"We are a serious contender" for the new Amazon headquarters. (Graphic courtesy of Amazon.com)
Even if Toronto loses, it wins. As one of only 20 cities on the short list for Amazon's HQ2, and the lone Canadian entry that made the cut, Toronto has hit international headlines for the second time in months.
Its first appearance came late last year when Google's sister company, Sidewalk Labs, was chosen by Toronto to build a futuristic waterfront community, Quayside, "from the internet up."
Now comes Amazon.
Though we shouldn't hold our collective breath, the Amazon deal is big. Very, very, big. The headquarters itself would cost an estimated $5 billion (US) and create an impressive 50,000 jobs — everything from HR and security to management and research and development. The average salary will be in the $100,000 range. Little wonder Amazon received 238 bids from Canada, Mexico and the US.
Though other cities and states promised tax incentives and cold hard cash — New Jersey offered a whopping $5 billion — Toronto steered clear of writing a cheque and committed itself instead to increasing the number of science, technology, engineering and mathematics graduates from 40,000 to 50,000 over 20 years. It has also pledged to enhance opportunities to study artificial intelligence.
"When I heard the news I was proud, pleased and excited," says former Canadian Football League Commissioner, Mark Cohon, and chair of the Toronto Global's Amazon HQ2 bid.
"This is a great opportunity for us to highlight what's going on here in Toronto. But I don't think anyone should be surprised by this. Just last year, Toronto added 23,000 tech jobs, more than New York and San Francisco combined. What Amazon really needs is talent. We made it clear that we grow talent here. We attract the best talent because of our education system and our open immigration policies."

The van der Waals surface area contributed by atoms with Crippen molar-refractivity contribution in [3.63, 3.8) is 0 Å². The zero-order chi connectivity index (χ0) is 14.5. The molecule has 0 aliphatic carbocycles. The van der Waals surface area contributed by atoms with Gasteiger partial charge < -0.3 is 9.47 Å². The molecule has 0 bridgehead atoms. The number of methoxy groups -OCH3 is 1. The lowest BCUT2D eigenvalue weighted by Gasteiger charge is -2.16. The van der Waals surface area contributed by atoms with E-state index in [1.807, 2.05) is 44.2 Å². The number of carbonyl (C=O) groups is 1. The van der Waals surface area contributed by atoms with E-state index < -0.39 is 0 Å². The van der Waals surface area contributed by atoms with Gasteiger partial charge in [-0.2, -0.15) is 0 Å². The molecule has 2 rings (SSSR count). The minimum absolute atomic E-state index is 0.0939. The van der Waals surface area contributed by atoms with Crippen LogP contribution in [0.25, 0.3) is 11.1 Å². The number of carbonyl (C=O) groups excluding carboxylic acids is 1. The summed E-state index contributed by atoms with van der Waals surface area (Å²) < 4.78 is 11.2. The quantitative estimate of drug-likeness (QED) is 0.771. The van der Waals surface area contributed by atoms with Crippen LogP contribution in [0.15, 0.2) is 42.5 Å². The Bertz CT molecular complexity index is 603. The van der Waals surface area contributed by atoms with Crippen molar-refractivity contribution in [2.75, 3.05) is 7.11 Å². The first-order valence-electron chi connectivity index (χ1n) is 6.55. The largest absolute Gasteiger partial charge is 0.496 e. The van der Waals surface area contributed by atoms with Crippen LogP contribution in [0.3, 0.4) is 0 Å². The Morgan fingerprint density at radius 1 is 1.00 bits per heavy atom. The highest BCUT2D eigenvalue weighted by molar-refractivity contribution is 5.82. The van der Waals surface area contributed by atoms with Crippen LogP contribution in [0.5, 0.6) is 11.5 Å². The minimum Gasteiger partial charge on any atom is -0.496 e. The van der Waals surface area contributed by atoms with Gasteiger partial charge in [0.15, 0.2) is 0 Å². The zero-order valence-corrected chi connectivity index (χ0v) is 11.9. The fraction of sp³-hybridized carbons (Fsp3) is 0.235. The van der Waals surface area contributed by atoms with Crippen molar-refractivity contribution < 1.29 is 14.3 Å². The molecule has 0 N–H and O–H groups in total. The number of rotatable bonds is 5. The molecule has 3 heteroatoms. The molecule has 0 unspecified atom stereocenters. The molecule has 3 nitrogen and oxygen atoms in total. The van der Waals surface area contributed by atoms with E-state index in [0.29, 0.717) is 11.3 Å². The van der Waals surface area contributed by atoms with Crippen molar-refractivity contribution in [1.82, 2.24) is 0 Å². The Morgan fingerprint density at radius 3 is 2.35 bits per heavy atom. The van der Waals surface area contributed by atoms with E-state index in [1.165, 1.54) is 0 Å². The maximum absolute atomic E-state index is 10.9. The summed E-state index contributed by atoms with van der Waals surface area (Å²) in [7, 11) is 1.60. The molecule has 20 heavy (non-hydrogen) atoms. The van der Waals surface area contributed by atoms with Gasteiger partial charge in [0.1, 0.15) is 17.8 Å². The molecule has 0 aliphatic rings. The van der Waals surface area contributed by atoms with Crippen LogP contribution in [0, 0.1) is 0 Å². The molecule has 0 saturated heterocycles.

Mark Cohon, the chair of Toronto Global's Amazon HQ2 bid, thinks Canada's public health care is a boon in Toronto's bid. (Photo courtesy of TorontoGlobal.ca)
Cohon also notes that the Canadian public health care system alone will save Amazon $600 million annually in operating costs. But as he makes clear, the bid goes well beyond the borders of the city.
"The new entity was set up by the three levels of government a year ago," he explains. "Rather than fighting against one another, we decided to work together."
Funded by federal and provincial governments, the proponents include regions of Halton, Peel and York as well as Mississauga, Brampton and Toronto.
Despite the optimism, many observers argue that if nothing else, the presidency of Donald Trump means Toronto is unlikely to win the competition. Were Amazon founder and CEO, Jeff Bezos, to choose a Canadian location, it would provoke Trump's jingoistic tendencies, his fixation on building walls and his desire to "Make America Great Again." On the other hand, Bezos owns the Washington Post, which has been a willing thorn in Trump's side from the beginning of his presidency.
"Today we made the playoffs," Toronto mayor, John Tory, said Thursday. As the chief magistrate pointed out, the city's success was based primarily on its quality of life and celebrated liveability, not on financial handouts.
No surprise Richard (Creative Class) Florida is a member of Toronto Global's board. Florida, who heads the Martin Prosperity Institute at the University of Toronto's Rotman School of Management, has argued that in an age of unprecedented mobility, the successful city's task is to attract and keep the brightest and the best.
"We are a serious contender," Cohon insists. "I got a note from Amazon today confirming that we had made the short list, but we don't know yet what happens next. Regardless, I think we have already won from this. It has raised Toronto's profile around the world."
Other cities in the running, all of them in the US, include Chicago, New York, Boston, Raleigh, Austin, Dallas, Denver, Indianapolis, Houston, Nashville, Newark, Los Angeles, Pittsburgh and Philadelphia.